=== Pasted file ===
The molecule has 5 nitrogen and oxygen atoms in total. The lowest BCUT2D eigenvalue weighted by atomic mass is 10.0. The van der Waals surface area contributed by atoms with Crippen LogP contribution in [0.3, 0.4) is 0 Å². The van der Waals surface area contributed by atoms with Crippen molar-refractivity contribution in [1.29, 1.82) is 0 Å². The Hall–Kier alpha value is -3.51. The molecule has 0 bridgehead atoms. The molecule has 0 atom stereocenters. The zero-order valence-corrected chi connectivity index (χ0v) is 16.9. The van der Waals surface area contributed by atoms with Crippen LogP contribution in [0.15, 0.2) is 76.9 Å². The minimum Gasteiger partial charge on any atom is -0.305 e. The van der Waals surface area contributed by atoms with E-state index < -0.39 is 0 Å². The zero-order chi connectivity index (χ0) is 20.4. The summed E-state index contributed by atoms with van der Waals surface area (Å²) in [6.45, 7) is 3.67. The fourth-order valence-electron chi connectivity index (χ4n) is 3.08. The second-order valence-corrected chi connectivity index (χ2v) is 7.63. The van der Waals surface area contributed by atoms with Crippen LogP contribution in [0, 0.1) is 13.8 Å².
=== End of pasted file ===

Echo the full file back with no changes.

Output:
The molecule has 5 nitrogen and oxygen atoms in total. The lowest BCUT2D eigenvalue weighted by atomic mass is 10.0. The van der Waals surface area contributed by atoms with Crippen LogP contribution in [0.3, 0.4) is 0 Å². The van der Waals surface area contributed by atoms with Crippen molar-refractivity contribution in [1.29, 1.82) is 0 Å². The Hall–Kier alpha value is -3.51. The molecule has 0 bridgehead atoms. The molecule has 0 atom stereocenters. The zero-order valence-corrected chi connectivity index (χ0v) is 16.9. The van der Waals surface area contributed by atoms with Crippen LogP contribution in [0.15, 0.2) is 76.9 Å². The minimum Gasteiger partial charge on any atom is -0.305 e. The van der Waals surface area contributed by atoms with E-state index < -0.39 is 0 Å². The zero-order chi connectivity index (χ0) is 20.4. The summed E-state index contributed by atoms with van der Waals surface area (Å²) in [6.45, 7) is 3.67. The fourth-order valence-electron chi connectivity index (χ4n) is 3.08. The second-order valence-corrected chi connectivity index (χ2v) is 7.63. The van der Waals surface area contributed by atoms with Crippen LogP contribution in [0, 0.1) is 13.8 Å².